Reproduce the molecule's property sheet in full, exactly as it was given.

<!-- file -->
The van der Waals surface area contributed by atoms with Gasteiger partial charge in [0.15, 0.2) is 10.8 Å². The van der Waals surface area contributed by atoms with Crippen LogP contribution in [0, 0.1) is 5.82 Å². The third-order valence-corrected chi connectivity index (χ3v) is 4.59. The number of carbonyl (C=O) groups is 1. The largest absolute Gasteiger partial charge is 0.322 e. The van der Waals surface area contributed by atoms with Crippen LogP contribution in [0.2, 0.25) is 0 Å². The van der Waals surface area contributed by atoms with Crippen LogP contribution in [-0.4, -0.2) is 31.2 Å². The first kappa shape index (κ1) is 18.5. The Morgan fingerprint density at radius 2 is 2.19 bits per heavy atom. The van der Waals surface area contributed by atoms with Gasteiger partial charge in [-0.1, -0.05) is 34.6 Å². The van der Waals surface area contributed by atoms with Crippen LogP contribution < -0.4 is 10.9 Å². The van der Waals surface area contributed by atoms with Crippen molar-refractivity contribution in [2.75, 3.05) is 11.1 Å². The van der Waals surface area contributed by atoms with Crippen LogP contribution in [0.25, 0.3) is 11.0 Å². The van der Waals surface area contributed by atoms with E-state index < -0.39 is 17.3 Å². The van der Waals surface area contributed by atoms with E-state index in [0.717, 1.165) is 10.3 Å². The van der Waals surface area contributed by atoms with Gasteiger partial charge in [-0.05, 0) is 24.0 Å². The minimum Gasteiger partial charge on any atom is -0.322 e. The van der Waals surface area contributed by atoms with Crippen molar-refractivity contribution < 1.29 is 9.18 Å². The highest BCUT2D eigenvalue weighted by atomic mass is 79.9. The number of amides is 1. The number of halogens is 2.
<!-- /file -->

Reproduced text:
The van der Waals surface area contributed by atoms with Gasteiger partial charge in [0.15, 0.2) is 10.8 Å². The van der Waals surface area contributed by atoms with Crippen LogP contribution in [0, 0.1) is 5.82 Å². The third-order valence-corrected chi connectivity index (χ3v) is 4.59. The number of carbonyl (C=O) groups is 1. The largest absolute Gasteiger partial charge is 0.322 e. The van der Waals surface area contributed by atoms with Crippen LogP contribution in [0.2, 0.25) is 0 Å². The van der Waals surface area contributed by atoms with Crippen LogP contribution in [-0.4, -0.2) is 31.2 Å². The first kappa shape index (κ1) is 18.5. The Morgan fingerprint density at radius 2 is 2.19 bits per heavy atom. The van der Waals surface area contributed by atoms with Gasteiger partial charge in [-0.1, -0.05) is 34.6 Å². The van der Waals surface area contributed by atoms with Crippen LogP contribution < -0.4 is 10.9 Å². The van der Waals surface area contributed by atoms with Crippen molar-refractivity contribution in [2.75, 3.05) is 11.1 Å². The van der Waals surface area contributed by atoms with Crippen LogP contribution in [0.25, 0.3) is 11.0 Å². The van der Waals surface area contributed by atoms with E-state index < -0.39 is 17.3 Å². The van der Waals surface area contributed by atoms with E-state index in [0.717, 1.165) is 10.3 Å². The van der Waals surface area contributed by atoms with Gasteiger partial charge in [-0.05, 0) is 24.0 Å². The minimum Gasteiger partial charge on any atom is -0.322 e. The van der Waals surface area contributed by atoms with Crippen molar-refractivity contribution < 1.29 is 9.18 Å². The highest BCUT2D eigenvalue weighted by atomic mass is 79.9. The number of amides is 1. The number of halogens is 2.